Forum for Science, Industry and Business

Sponsored by:     3M 
Search our Site:

 

UEA research identifies molecules that guide embryonic heart-forming cells

06.05.2014

Scientists at the University of East Anglia have made an important step in understanding how hearts are formed in developing embryos.

The heart is the first functioning organ to develop in humans, and correct formation is crucial for embryo survival and growth.


Image above shows an early chick embryo with prospective heart cells labeled in green. These cells are migrating towards the region where they will form the heart.

New research published today reveals how cells that form the heart, known as ‘cardiac progenitors’, are guided to move into the right place for the heart to begin to form.

It is hoped that the findings will help researchers better understand how congenital heart defects happen during the early stages of pregnancy.

... more about:
»GPS »UEA »cardiac »embryos »grants »grow »humans »migrating »progenitor »signals

Researchers studied live chick embryos and used a fluorescent dye to follow how prospective heart cells move together under the microscope.

Lead researcher Prof Andrea Münsterberg, from UEA’s School of Biological Sciences, said: “We have identified two important molecules which work together to control the correct migration of these cells.

They do this by responding to signals, which help the cells navigate their way together – a bit like the embryo’s own GPS system. Once they have arrived in the correct place, they can begin to form the heart.

“Exactly how the cardiac progenitor cells are guided in their movement by these external signals is still unclear, but we have identified two key players that are important in this process.

“This research is particularly important because correct heart formation, at the right time and in the right place, is crucial for embryos to survive and grow.”

The research was funded by British Heart Foundation project grants.

‘Smad1 transcription factor integrates BMP2 and Wnt3a signals in migrating cardiac progenitor cells’ is published in the journal PNAS (Proceedings of the National Academy of Sciences) on May 5.

Lisa Horton | Eurek Alert!
Further information:
http://www.uea.ac.uk/mac/comm/media/press/2014/may/heart-cells

Further reports about: GPS UEA cardiac embryos grants grow humans migrating progenitor signals

More articles from Life Sciences:

nachricht Fish recognize their prey by electric colors
13.11.2018 | Rheinische Friedrich-Wilhelms-Universität Bonn

nachricht The dawn of a new era for genebanks - molecular characterisation of an entire genebank collection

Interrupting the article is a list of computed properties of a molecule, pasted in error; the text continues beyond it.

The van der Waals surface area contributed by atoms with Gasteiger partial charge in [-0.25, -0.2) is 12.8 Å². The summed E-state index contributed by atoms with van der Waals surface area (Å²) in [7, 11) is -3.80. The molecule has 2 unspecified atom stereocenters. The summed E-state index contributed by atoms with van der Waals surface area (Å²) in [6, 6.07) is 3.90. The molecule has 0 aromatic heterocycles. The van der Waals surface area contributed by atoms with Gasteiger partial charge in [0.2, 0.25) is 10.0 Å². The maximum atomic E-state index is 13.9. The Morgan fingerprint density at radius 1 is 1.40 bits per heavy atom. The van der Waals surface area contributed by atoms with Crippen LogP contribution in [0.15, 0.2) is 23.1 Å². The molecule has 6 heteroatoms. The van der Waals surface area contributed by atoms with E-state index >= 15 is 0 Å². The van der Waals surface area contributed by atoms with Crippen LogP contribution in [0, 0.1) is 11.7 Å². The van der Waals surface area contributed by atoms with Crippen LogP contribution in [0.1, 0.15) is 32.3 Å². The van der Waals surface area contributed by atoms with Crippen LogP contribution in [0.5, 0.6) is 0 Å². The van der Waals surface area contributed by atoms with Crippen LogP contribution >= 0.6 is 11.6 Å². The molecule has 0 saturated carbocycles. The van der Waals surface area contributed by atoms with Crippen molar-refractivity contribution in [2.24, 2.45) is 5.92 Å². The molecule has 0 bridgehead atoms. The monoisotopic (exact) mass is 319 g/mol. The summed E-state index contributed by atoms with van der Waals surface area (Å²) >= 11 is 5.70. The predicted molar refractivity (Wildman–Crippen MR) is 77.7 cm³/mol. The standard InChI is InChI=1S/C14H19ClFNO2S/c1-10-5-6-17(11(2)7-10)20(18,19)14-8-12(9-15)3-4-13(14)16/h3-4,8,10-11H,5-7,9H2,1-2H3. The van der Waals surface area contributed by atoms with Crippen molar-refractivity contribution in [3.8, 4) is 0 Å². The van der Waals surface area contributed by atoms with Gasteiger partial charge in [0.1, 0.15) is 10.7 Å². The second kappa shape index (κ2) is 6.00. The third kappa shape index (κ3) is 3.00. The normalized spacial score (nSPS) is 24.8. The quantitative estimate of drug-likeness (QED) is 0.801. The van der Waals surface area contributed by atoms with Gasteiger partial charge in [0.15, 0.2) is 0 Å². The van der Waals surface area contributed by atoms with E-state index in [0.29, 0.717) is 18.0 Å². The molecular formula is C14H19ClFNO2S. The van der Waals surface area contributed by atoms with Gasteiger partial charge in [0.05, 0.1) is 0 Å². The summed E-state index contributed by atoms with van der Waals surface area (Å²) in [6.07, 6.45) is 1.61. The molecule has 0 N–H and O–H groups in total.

13.11.2018 | Leibniz-Institut für Pflanzengenetik und Kulturpflanzenforschung

All articles from Life Sciences >>>

The most recent press releases about innovation >>>

Die letzten 5 Focus-News des innovations-reports im Überblick:

Im Focus: A Chip with Blood Vessels

Biochips have been developed at TU Wien (Vienna), on which tissue can be produced and examined. This allows supplying the tissue with different substances in a very controlled way.

Cultivating human cells in the Petri dish is not a big challenge today. Producing artificial tissue, however, permeated by fine blood vessels, is a much more...

Im Focus: A Leap Into Quantum Technology

Faster and secure data communication: This is the goal of a new joint project involving physicists from the University of Würzburg. The German Federal Ministry of Education and Research funds the project with 14.8 million euro.

In our digital world data security and secure communication are becoming more and more important. Quantum communication is a promising approach to achieve...

Im Focus: Research icebreaker Polarstern begins the Antarctic season

What does it look like below the ice shelf of the calved massive iceberg A68?

On Saturday, 10 November 2018, the research icebreaker Polarstern will leave its homeport of Bremerhaven, bound for Cape Town, South Africa.

Im Focus: Penn engineers develop ultrathin, ultralight 'nanocardboard'

When choosing materials to make something, trade-offs need to be made between a host of properties, such as thickness, stiffness and weight. Depending on the application in question, finding just the right balance is the difference between success and failure

Now, a team of Penn Engineers has demonstrated a new material they call "nanocardboard," an ultrathin equivalent of corrugated paper cardboard. A square...

Im Focus: Coping with errors in the quantum age

Physicists at ETH Zurich demonstrate how errors that occur during the manipulation of quantum system can be monitored and corrected on the fly

The field of quantum computation has seen tremendous progress in recent years. Bit by bit, quantum devices start to challenge conventional computers, at least...

All Focus news of the innovation-report >>>

Anzeige

Anzeige

VideoLinks
Industry & Economy
Event News

“3rd Conference on Laser Polishing – LaP 2018” Attracts International Experts and Users

09.11.2018 | Event News

On the brain’s ability to find the right direction

06.11.2018 | Event News

European Space Talks: Weltraumschrott – eine Gefahr für die Gesellschaft?

23.10.2018 | Event News

 
Latest News

The dawn of a new era for genebanks - molecular characterisation of an entire genebank collection

13.11.2018 | Life Sciences

Fish recognize their prey by electric colors

13.11.2018 | Life Sciences

Ultrasound Connects

13.11.2018 | Awards Funding

VideoLinks
Science & Research
Overview of more VideoLinks >>>